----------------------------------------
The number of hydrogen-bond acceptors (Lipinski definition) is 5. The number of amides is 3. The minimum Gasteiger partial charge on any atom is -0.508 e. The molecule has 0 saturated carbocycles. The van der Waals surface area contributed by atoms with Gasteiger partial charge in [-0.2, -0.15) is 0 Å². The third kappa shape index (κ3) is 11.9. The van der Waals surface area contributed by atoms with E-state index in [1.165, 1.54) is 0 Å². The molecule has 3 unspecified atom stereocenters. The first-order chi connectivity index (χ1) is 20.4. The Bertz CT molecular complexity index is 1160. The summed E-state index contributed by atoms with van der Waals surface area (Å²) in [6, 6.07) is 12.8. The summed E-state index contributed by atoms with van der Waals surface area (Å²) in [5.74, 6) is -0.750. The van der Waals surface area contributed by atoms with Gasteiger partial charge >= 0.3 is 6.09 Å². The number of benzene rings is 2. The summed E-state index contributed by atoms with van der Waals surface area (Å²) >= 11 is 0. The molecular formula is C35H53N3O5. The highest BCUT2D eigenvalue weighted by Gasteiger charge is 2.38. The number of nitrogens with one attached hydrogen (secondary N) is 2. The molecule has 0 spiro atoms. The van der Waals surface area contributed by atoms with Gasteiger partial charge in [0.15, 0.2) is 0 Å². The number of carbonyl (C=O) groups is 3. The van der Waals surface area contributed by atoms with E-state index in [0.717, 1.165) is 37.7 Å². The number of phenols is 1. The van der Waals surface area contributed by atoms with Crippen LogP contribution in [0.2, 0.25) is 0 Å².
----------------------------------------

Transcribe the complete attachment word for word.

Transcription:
The number of hydrogen-bond acceptors (Lipinski definition) is 5. The number of amides is 3. The minimum Gasteiger partial charge on any atom is -0.508 e. The molecule has 0 saturated carbocycles. The van der Waals surface area contributed by atoms with Gasteiger partial charge in [-0.2, -0.15) is 0 Å². The third kappa shape index (κ3) is 11.9. The van der Waals surface area contributed by atoms with E-state index in [1.165, 1.54) is 0 Å². The molecule has 3 unspecified atom stereocenters. The first-order chi connectivity index (χ1) is 20.4. The Bertz CT molecular complexity index is 1160. The summed E-state index contributed by atoms with van der Waals surface area (Å²) in [6, 6.07) is 12.8. The summed E-state index contributed by atoms with van der Waals surface area (Å²) in [5.74, 6) is -0.750. The van der Waals surface area contributed by atoms with Gasteiger partial charge >= 0.3 is 6.09 Å². The number of benzene rings is 2. The summed E-state index contributed by atoms with van der Waals surface area (Å²) >= 11 is 0. The molecular formula is C35H53N3O5. The highest BCUT2D eigenvalue weighted by Gasteiger charge is 2.38. The number of nitrogens with one attached hydrogen (secondary N) is 2. The molecule has 0 spiro atoms. The van der Waals surface area contributed by atoms with Gasteiger partial charge in [0.15, 0.2) is 0 Å². The number of carbonyl (C=O) groups is 3. The van der Waals surface area contributed by atoms with E-state index in [0.717, 1.165) is 37.7 Å². The number of phenols is 1. The van der Waals surface area contributed by atoms with Crippen LogP contribution in [0.2, 0.25) is 0 Å².